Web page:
THEY say all politics is local - but when you vote in next month’s local government elections in Ballarat, will you know which political party your candidate is affiliated with?
Debate around the role of party politics in local government is a perennial issue in Victoria, with the majority of local candidates in Ballarat not declaring any party affiliation.
While some local government authorities in New South Wales require candidates to disclose party membership, local council candidates can win elections without voters knowing their true colours.
Outgoing councillor Cheryl Bromfield said many voters knew the affiliation of candidates based on their record and previous tilts at public office but those endorsed by parties should be up front.
“If you are running as a candidate for a party, endorsed by that party, you should disclose that to voters,” she said.
“But just because you are a party member doesn’t mean you are standing for that party. I have always believed local government is not the place for party politics because councillors are elected to achieve the best outcomes for their community and that may differ from official policies.”
Cr Bromfield said she was a member of the Australian Labor Party but had never stood as an ALP candidate.
It is widely regarded that four current councillors have Liberal Party leanings, while three have strong links to the ALP.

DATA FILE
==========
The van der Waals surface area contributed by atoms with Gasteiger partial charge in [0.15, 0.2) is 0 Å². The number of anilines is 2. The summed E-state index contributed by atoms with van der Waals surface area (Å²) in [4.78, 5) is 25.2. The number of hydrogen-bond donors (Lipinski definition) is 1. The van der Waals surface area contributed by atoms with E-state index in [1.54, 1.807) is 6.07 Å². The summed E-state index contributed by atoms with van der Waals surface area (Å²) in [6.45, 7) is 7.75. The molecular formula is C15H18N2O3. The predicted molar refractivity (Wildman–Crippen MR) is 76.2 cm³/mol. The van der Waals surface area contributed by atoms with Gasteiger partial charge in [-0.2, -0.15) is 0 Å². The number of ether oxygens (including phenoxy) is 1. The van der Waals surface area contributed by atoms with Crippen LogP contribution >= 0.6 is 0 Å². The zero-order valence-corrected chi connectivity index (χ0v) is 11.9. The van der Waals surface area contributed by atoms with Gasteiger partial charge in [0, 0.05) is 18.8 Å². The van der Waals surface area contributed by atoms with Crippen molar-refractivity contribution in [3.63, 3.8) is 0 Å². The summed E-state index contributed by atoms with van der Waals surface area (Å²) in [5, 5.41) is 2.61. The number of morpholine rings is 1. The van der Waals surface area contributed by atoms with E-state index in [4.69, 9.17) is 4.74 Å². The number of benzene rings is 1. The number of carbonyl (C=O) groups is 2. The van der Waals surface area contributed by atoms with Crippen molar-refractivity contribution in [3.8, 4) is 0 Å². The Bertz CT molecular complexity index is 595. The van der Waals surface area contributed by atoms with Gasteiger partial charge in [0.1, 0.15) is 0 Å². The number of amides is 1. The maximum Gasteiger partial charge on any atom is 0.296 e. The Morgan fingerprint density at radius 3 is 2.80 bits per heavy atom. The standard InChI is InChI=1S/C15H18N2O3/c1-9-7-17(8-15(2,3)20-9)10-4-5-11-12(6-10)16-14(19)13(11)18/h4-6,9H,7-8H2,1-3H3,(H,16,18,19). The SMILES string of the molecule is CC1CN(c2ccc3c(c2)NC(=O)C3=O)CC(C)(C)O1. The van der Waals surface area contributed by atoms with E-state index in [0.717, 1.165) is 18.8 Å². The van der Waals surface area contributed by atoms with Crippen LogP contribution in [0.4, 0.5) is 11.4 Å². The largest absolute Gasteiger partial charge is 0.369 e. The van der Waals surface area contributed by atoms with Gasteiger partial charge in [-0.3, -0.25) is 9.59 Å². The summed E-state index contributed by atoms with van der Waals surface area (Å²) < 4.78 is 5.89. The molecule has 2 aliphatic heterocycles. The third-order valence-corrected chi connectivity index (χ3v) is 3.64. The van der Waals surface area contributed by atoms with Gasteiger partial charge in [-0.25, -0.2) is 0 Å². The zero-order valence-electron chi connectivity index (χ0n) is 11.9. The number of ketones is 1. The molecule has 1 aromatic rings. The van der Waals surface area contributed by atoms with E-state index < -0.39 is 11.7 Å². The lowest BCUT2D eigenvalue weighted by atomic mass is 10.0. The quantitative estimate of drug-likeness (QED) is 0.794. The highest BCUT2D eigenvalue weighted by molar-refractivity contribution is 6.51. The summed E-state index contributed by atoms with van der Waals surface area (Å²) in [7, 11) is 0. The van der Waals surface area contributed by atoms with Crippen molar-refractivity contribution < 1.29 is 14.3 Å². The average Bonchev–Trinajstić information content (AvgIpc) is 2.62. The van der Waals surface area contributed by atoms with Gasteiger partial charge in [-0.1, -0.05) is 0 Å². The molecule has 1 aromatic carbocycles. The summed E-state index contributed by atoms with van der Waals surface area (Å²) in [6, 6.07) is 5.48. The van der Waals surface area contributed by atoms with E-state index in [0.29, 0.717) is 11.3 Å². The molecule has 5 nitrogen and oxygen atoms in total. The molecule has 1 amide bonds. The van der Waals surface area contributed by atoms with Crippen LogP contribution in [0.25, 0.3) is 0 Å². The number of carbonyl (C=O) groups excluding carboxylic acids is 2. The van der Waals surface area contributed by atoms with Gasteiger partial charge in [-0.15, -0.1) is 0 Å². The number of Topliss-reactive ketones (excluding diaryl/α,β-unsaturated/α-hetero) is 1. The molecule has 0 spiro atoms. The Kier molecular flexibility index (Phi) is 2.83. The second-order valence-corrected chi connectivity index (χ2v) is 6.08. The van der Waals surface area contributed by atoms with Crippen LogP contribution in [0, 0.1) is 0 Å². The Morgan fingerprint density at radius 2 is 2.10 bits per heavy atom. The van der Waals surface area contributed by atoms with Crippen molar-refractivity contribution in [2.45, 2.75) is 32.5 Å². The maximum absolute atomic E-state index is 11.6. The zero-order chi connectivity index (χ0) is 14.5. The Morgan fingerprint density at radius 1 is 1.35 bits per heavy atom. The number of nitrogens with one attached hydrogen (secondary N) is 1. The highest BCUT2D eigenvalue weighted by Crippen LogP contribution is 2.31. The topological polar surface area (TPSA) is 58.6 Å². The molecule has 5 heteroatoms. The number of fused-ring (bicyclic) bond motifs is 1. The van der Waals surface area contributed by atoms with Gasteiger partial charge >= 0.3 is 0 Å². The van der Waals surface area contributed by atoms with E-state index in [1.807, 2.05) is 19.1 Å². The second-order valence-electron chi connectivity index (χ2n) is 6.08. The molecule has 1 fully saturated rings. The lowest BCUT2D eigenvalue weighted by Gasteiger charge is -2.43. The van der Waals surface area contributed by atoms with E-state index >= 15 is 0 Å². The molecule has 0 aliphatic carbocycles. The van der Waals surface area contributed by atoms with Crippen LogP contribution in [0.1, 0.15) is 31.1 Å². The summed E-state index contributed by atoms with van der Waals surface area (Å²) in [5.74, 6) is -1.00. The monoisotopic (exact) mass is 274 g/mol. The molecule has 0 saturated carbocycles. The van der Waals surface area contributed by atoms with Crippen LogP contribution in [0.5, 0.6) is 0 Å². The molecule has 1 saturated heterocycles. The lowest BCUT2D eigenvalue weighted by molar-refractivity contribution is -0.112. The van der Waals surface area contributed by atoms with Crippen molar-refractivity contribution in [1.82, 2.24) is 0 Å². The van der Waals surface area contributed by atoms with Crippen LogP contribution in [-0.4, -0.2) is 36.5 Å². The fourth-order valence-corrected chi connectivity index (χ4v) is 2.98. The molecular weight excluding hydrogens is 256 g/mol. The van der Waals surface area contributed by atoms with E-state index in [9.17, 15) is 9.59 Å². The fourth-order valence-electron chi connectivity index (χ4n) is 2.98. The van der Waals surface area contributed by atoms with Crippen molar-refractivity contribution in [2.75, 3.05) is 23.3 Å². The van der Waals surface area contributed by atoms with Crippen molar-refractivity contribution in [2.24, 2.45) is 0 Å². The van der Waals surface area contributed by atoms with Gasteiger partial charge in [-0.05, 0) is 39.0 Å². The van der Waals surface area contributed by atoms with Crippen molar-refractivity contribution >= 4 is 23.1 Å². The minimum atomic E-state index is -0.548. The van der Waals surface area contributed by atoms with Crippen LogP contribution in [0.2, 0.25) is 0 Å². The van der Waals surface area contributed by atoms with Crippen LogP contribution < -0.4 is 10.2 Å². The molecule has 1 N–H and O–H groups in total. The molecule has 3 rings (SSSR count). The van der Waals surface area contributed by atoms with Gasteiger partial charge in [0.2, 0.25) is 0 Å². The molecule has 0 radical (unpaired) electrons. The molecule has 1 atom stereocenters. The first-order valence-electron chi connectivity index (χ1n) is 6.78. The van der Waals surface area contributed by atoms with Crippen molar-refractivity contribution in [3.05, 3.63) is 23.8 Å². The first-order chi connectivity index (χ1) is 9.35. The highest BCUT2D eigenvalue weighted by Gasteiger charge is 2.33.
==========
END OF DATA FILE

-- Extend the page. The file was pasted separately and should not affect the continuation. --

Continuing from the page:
Party-endorsed Greens Central Ward candidate Belinda Coates said yesterday voters deserved to know where politicians stood on the issues.
“The Greens have a policy of candidates declaring their endorsement so people know going into election,” she said.
“Often people are not well known in the community and by declaring their party affiliations, candidates give the public more information on what they might stand for.”
Ms Coates said recent examples of national and state political issues being debated in the council chamber showed there was crossover, meaning some councillors could be bound by a party line.
She said the only official information was an optional disclosure included in the candidate summary sent to voters before the election.
“Hopefully the media in Ballarat will ask candidates and give them the opportunity to be up front about their membership or political leanings,” Ms Coates said.